This site regularly explores aspects of the 19th century Irish emigrant experience in America beyond the Civil War. One of the most popular themes is the subject of the Irish in the West. Among the many topics touched upon have been The Voices of California’s Irish Pioneers, St. Patrick’s Day in the ‘Wild West’ and the experiences of an Irish Silver Miner in Nevada, 1864I recently came across a wonderful account of how a group of Irish participants in the California Gold Rush celebrated St. Patrick’s Day, 1853, at their remote mining encampment of Bullard’s Bar on the North Yuba River. The letter describes the day and night’s entertainment, as the all-male community sought to take a break from the hardships associated with prospecting for gold. The account offers an opportunity to explore what it was like to be a miner here during the Gold Rush, and also to ponder just how harmonious relations really were between the different groups– natives and newcomers– who flooded into early California.

A 49er on the American River (History of the United States)

A 49er on the American River, California (History of the United States)

The Irish miners who are the subject of the account were working claims at Bullard’s Bar, in the foothills of the Sierra Nevada. The location had got its name from a New Yorker, Dr. Bullard, who had struck it rich there in 1849, when he and three colleagues dammed up the river and extracted $15,000 of gold in less than two months. Today Bullard’s Bar no longer exists, as the area was inundated by the formation of the New Bullard’s Bar Reservoir, created by the construction of the New Bullard’s Bar Dam that opened in 1969. Although now much changed, it remains possible to gain a sense of what the mining settlement was once like in the late 1840s and early 1850s. Carl Wheat left a description of the challenging terrain these men inhabited in Northeastern Yuba County:

The general contour of the ridges suggests an old plateau, slightly tilted to the west, greatly cut away by erosion during recent geologic times. The Yuba River and its many branches have cut deeply into this old plateau, its gorges being from five hundred to over a thousand feet in depth…The “bars” were located along the rivers, with mountains towering up on both sides. The other towns and “diggins” were generally located on our near the tops of the highest ridges, where the miners discovered the rich, gold-bearing gravels left by the rivers of earlier geologic ages…It is a heavily wooded country, and to become lost was, and is, very easy, if one were to leave the beaten paths… (1)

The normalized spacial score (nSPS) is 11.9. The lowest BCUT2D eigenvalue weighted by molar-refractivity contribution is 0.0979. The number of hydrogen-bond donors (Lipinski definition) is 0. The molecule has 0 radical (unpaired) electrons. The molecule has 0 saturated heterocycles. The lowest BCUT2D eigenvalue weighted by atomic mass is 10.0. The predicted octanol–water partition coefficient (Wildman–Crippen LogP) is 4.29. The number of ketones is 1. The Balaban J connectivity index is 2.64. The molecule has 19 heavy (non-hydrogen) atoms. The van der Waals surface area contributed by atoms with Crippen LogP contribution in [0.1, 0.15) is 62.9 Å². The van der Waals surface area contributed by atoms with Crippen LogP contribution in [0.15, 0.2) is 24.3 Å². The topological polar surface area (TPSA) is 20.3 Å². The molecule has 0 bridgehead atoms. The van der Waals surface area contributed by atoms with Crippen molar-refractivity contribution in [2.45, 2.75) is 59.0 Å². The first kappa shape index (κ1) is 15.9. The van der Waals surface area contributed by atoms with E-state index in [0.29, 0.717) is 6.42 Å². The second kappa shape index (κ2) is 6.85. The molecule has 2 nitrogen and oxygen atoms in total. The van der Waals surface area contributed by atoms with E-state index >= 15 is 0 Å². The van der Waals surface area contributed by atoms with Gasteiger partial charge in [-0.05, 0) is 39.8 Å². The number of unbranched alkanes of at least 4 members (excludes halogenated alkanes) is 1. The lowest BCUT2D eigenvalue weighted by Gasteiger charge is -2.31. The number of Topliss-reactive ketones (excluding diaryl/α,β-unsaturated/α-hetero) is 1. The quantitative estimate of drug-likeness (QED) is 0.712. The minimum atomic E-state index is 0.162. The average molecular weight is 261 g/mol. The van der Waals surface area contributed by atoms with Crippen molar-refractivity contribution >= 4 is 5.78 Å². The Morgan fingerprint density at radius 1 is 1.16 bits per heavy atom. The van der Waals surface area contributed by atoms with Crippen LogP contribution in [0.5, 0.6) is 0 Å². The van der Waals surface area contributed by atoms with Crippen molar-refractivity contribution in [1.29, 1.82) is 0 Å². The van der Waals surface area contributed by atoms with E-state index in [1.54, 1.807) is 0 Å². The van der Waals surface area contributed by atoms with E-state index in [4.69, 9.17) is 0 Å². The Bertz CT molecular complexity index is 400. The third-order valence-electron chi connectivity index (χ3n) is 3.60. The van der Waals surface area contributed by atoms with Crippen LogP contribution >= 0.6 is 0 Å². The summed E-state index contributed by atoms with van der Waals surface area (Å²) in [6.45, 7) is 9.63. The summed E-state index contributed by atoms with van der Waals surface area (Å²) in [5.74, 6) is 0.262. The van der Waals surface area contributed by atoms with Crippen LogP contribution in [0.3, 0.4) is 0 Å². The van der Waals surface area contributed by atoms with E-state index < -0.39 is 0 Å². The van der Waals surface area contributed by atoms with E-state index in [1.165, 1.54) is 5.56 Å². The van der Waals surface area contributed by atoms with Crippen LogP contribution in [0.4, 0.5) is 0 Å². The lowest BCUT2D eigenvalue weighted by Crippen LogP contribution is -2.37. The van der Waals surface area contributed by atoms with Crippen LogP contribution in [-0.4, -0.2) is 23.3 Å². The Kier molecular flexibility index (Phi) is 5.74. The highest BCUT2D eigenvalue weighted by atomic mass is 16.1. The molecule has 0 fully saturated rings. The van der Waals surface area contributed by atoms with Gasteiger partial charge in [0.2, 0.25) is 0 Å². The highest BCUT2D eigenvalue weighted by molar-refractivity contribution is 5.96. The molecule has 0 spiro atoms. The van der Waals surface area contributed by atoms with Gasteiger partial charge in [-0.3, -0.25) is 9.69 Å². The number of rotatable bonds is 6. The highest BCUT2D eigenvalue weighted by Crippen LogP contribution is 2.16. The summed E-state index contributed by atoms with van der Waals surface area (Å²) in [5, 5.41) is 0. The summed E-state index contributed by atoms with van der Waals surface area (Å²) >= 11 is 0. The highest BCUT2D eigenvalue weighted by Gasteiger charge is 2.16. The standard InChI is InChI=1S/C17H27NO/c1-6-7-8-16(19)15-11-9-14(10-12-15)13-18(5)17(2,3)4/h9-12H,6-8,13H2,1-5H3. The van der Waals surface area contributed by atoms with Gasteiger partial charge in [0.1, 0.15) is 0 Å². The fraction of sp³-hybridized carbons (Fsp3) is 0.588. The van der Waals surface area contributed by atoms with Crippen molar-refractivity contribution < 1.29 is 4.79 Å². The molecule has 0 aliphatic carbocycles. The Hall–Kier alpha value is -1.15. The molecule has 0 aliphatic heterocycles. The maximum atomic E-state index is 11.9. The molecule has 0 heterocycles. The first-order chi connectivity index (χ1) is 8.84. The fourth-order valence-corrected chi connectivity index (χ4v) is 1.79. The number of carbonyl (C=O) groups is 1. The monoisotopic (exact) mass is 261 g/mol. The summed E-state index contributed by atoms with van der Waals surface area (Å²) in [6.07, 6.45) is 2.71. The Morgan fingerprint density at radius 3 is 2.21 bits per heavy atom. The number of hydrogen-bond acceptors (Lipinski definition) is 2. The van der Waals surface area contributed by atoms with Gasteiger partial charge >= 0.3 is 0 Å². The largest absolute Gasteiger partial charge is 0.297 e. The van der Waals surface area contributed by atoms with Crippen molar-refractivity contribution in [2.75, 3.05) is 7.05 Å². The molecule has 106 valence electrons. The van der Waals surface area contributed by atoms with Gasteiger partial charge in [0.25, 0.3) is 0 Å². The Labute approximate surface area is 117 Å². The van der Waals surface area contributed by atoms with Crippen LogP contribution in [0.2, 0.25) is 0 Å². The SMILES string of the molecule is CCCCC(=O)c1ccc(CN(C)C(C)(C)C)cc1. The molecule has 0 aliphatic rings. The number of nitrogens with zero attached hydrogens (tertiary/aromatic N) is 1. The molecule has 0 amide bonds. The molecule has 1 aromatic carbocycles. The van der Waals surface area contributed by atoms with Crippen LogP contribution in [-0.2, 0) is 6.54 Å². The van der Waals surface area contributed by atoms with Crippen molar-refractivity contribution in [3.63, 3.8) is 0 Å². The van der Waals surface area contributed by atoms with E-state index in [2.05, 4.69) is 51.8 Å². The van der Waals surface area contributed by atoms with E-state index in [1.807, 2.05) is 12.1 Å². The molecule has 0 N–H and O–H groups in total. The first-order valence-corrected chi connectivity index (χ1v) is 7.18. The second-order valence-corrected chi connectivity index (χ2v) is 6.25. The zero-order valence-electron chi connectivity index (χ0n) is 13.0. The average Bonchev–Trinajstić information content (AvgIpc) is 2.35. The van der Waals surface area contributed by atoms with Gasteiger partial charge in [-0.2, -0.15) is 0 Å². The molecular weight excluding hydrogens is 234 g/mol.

The New Bullard's Bar Reservoir, California, which today inundates the 1850s mining settlement (Photo by J. Smith)

The New Bullard’s Bar Reservoir, California, which today inundates the 1850s mining settlement (Photo by Justin Smith, Creative Commons)

What of the experiences of the men who worked Bullard’s Bar? One of them was Scottish 49er William Downie, who worked his first gold claim at Bullard’s, and left behind a recollection of his time there:

…we bought a rocker for twelve and one-half ounces [of gold], and now we stood at the gate that should lead us into the promised land. It seems strange now to think back upon our first experience in trying to find gold, and the primitive manner in which we went to work. The three of us divided the labor, so that one worked the rocker, while the other stirred, and the third used the pick and shovel and carried the dirt in a bag, about a panful at a time. I honestly believe that I could now run one day’s work through in one hour, pick, shovel, rocker and all. We used a scoop about the size of a cigar box for wetting the dirt. It had a long handle to it, and when the water was thrown on the dirt it would be stirred up, a process somewhat similar to making mush. (2)

Miner’s could be friendly enough to one other– as evidenced by the letter to come– but gold was gold, and they tended to be extremely secretive about their claims. In his early days, this was something that Downie struggled to understand:

There was one thing…which caused me a good deal of trouble and considerably puzzled my imagination. It was the mystery with which the miners surrounded all matters appertaining to prospecting. One man in particular put my patience to a test in this regard…while he would converse with me freely on all other matters, as soon as I asked him for any information in regard to finding gold, he became as dumb as the proverbial clam… (3)

An 1850 advertisement for passage to California and the Gold Rush (Nesbitt & Co Printers)

An 1850 advertisement for passage to California and the Gold Rush (Nesbitt & Co Printers)

This experienced miner went on to give him some Downie some sage advice:

“Look here young fellow,” he said, “if there is a thing a miner don’t care to talk about, it is where he has been, and you might say that it is just as good as law among prospectors, that every man keeps mum. Let me give you a bit of advice: When you get to feel that way yourself; that you have struck it rich in a new prospect, don’t you advertise your good luck and have a band playing outside your tent to celebrate; but after sundown, when everything is settled in camp, and your nearest neighbor is snoring loud enough to compete with a cathedral organ, you just pack up your traps on your back and skip out of camp; and if you should meet anybody on the road, who should ask you where you are going, just tell them that you have had poor luck and are making back for town. But the next morning, bright and early– or as soon as you can reach it– stick your pick into your new claim and work it for all it is worth, before anybody comes to interfere with your happiness.” (4)